He was the son of Apollo and Coronis. His mother was killed for being unfaithful to Apollo and was laid out on a funeral pyre to be consumed, but the unborn child was rescued from her womb. Or, alternatively, his mother died in labor and was laid out on the pyre to be consumed, but his father rescued the child, cutting him from her womb. From this he received the name Asklepios, “to cut open.” Apollo carried the baby to the centaur Chiron who raised Asclepius and instructed him in the art of medicine.
Wives and offspring
Asclepios with his daughter Hygieia
Asclepios was married to Epione, with whom he had six daughters: Hygieia, Meditrina (the serpent-bearer),[disambiguation needed] Panacea, Aceso, Iaso, and Aglaea, and three sons: Machaon, Podaleirios and Telesphoros. He also sired a son, Aratus, with Aristodama. The names of his daughters each rather transparently reflect a certain subset of the overall theme of “good health”.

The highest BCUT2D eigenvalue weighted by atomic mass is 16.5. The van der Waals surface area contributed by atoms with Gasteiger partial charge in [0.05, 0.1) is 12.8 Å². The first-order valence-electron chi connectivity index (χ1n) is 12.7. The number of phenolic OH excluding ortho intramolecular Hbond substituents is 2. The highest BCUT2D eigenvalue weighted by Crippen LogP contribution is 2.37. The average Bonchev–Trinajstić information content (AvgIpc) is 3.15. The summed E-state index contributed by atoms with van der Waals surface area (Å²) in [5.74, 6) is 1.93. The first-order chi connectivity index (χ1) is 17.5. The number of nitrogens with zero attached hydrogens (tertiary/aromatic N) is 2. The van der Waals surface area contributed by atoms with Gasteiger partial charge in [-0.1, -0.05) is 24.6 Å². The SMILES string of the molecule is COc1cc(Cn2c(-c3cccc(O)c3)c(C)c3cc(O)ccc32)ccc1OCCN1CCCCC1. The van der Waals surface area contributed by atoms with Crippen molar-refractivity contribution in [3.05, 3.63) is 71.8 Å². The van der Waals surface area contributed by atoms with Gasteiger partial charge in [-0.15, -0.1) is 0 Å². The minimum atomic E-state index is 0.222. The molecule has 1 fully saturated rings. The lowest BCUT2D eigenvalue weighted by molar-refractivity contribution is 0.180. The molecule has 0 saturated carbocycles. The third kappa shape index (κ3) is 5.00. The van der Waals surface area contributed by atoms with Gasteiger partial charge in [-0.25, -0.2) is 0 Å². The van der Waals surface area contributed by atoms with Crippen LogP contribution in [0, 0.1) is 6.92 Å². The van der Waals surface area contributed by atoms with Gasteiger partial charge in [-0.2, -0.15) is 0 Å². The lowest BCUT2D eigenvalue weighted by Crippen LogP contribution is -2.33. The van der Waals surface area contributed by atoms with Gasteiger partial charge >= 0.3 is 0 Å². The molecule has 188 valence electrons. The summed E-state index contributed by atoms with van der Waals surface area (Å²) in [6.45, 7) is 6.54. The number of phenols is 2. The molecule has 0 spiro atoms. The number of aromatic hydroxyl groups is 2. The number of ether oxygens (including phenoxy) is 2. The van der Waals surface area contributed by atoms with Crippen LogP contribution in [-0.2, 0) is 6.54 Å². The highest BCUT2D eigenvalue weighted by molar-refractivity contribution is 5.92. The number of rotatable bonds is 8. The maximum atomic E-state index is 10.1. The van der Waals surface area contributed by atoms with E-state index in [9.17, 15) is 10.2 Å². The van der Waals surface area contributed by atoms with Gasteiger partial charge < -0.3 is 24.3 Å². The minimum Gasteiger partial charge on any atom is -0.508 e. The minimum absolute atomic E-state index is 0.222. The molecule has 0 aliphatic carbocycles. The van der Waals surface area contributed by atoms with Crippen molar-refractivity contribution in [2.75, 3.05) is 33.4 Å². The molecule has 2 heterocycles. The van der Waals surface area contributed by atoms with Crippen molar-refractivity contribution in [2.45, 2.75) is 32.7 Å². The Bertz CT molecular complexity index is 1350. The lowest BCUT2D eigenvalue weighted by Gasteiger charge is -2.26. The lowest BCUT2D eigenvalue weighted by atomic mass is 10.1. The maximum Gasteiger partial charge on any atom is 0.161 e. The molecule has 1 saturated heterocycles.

At some point, Asclepius was among those who took part in the Calydonian Boar hunt.
Zeus killed Asclepius with a thunderbolt because he raised Hippolytus from the dead and accepted gold for it. Other stories say that Asclepius was killed because after bringing people back from the dead, Hades thought that no more dead spirits would come to the underworld, so he asked his brother Zeus to remove him. This angered Apollo who in turn murdered the Cyclopes who had made the thunderbolts for Zeus. For this act, Zeus suspended Apollo from the night sky and commanded Apollo to serve Admetus, King of Thessaly for a year. Once the year had passed, Zeus brought Apollo back to Mount Olympus and revived the Cyclopes that made his thunderbolts. After Asclepius’ death, Zeus placed his body among the stars as the constellation Ophiuchus (“the Serpent Holder”).
Some sources also stated that Asclepius was later resurrected as a god by Zeus to prevent any further feuds with Apollo.